Against a background of increasing regulation regarding access to medical information and the presentation of patients' confidentiality, the case of genetic information raises interesting questions about whether the application of general rules is appropriate in all situations. Whilst all genetic information is not equally sensitive, some of it is highly predictive. It also allows deductions to be made about other family members. It may not be regarded as particularly sensitive when compared to other types of medical information and those to (...) whom it applies may not be as anxious about preserving their confidentiality as compared with—for example, the prospect of seeing research into cause and cures for rare diseases put in hand. These distinctions also find resonance with the general public. Resolving conflicting tensions will require subtlety, not a blunt “one size fits all” model. (shrink)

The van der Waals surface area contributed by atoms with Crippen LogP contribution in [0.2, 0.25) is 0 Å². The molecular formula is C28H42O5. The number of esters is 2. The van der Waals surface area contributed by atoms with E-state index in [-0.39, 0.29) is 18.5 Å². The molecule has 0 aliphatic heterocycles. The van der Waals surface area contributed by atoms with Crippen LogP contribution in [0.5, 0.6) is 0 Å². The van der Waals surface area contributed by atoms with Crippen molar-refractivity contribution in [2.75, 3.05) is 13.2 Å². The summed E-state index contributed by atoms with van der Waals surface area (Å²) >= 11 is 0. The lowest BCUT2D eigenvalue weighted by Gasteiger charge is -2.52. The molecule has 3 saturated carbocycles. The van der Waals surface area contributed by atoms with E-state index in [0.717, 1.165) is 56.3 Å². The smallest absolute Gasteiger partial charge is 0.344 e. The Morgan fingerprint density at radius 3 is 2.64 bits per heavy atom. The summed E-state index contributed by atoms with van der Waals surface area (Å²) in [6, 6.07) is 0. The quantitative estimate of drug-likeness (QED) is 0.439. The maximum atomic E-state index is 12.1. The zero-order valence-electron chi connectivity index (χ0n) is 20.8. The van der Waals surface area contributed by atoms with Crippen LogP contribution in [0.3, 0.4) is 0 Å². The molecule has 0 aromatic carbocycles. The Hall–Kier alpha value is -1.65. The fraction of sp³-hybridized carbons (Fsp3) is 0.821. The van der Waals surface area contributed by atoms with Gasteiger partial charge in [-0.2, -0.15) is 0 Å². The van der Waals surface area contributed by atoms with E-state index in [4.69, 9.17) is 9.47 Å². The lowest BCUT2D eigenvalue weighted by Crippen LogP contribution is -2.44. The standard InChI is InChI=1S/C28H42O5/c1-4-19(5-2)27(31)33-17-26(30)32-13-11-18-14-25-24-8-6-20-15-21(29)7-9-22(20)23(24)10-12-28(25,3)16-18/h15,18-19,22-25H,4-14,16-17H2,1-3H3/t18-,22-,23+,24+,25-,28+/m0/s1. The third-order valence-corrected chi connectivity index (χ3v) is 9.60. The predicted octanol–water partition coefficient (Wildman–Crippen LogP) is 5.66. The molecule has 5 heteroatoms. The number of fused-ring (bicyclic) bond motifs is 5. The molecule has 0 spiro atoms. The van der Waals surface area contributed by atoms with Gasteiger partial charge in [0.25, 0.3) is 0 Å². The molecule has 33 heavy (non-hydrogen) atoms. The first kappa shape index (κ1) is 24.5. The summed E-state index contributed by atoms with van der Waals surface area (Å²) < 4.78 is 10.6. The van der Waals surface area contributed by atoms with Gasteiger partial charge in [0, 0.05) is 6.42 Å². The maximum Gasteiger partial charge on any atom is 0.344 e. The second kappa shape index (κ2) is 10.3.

BACKGROUND: There is relatively little research concerning the processes whereby Local Research Ethics Committees discharge their responsibilities towards society, potential participants and investigators. OBJECTIVES: To examine the criteria used by LRECs in arriving at their decisions concerning approval of research protocols through an analysis of letters sent to investigators. DESIGN: Four LRECs each provided copies of 50 letters sent to investigators after their submitted proposals had been considered by the committees. These letters were subjected to a content analysis, in which (...) specific comments and requests for additional information and changes in the protocols were recorded and compared. FINDINGS: Overall 24% of proposals were approved without request for changes or clarifications, but this varied by committee: one committee approved only 6% of proposals without change or clarification while the others ranged from 26% to 32%. The content analyses of responses indicated that they could be placed into four categories: (i) further information for the committee to aid in their deliberations; (ii) requests for changes to the design or justification for the design used; (iii) changes to the information sheets provided to potential participants; and (iv) changes to consent procedures. Of these, alterations to information sheets were the most common type of request. These four types of response could be seen as safeguarding the wellbeing of potential participants (the principle of non-maleficence), of promoting the scientific validity of the research (the principle of beneficence), and of enhancing the rights of potential participants (the principle of autonomy). CONCLUSIONS: The committees were consistent in the types of requests they made of investigators, which can be seen as attempts to protect participants' rights and ensure the scientific validity of studies. Without an analysis of the proposals sent to the committees, however, it is difficult to account for the variation in the requirements set by the committees before approval was given. (shrink)